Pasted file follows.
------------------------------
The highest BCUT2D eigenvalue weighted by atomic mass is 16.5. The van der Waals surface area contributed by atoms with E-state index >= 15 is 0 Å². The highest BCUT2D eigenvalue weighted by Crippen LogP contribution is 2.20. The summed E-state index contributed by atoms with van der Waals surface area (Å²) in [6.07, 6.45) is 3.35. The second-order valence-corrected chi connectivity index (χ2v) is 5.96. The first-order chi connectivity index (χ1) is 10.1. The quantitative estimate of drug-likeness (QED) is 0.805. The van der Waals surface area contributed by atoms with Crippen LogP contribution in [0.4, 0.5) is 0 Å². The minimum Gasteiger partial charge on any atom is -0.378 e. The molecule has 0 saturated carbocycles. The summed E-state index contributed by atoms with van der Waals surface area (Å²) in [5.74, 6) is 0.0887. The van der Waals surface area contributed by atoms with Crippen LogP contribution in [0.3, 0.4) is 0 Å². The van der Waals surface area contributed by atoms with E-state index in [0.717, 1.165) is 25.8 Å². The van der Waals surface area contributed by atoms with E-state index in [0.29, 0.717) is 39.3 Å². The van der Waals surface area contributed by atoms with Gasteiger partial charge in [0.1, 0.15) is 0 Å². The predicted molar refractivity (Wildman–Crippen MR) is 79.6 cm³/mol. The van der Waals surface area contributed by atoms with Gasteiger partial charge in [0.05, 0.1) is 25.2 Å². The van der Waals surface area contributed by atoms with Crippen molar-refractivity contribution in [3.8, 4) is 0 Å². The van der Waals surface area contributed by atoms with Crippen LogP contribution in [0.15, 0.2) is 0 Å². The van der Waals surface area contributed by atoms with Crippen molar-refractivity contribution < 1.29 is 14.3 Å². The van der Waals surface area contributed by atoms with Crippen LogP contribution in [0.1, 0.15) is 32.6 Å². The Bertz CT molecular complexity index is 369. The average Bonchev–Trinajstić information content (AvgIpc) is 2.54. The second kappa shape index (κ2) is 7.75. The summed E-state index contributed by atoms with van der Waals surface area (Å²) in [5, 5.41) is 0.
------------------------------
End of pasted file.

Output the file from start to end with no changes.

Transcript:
The highest BCUT2D eigenvalue weighted by atomic mass is 16.5. The van der Waals surface area contributed by atoms with E-state index >= 15 is 0 Å². The highest BCUT2D eigenvalue weighted by Crippen LogP contribution is 2.20. The summed E-state index contributed by atoms with van der Waals surface area (Å²) in [6.07, 6.45) is 3.35. The second-order valence-corrected chi connectivity index (χ2v) is 5.96. The first-order chi connectivity index (χ1) is 10.1. The quantitative estimate of drug-likeness (QED) is 0.805. The van der Waals surface area contributed by atoms with Crippen LogP contribution in [0.4, 0.5) is 0 Å². The minimum Gasteiger partial charge on any atom is -0.378 e. The molecule has 0 saturated carbocycles. The summed E-state index contributed by atoms with van der Waals surface area (Å²) in [5.74, 6) is 0.0887. The van der Waals surface area contributed by atoms with Crippen LogP contribution in [0.3, 0.4) is 0 Å². The van der Waals surface area contributed by atoms with E-state index in [0.717, 1.165) is 25.8 Å². The van der Waals surface area contributed by atoms with E-state index in [0.29, 0.717) is 39.3 Å². The van der Waals surface area contributed by atoms with Gasteiger partial charge in [0.1, 0.15) is 0 Å². The predicted molar refractivity (Wildman–Crippen MR) is 79.6 cm³/mol. The van der Waals surface area contributed by atoms with Gasteiger partial charge in [0.05, 0.1) is 25.2 Å². The van der Waals surface area contributed by atoms with Crippen molar-refractivity contribution in [3.8, 4) is 0 Å². The van der Waals surface area contributed by atoms with Crippen LogP contribution in [0.15, 0.2) is 0 Å². The van der Waals surface area contributed by atoms with Crippen molar-refractivity contribution < 1.29 is 14.3 Å². The van der Waals surface area contributed by atoms with Crippen LogP contribution in [0.1, 0.15) is 32.6 Å². The Bertz CT molecular complexity index is 369. The average Bonchev–Trinajstić information content (AvgIpc) is 2.54. The second kappa shape index (κ2) is 7.75. The summed E-state index contributed by atoms with van der Waals surface area (Å²) in [5, 5.41) is 0.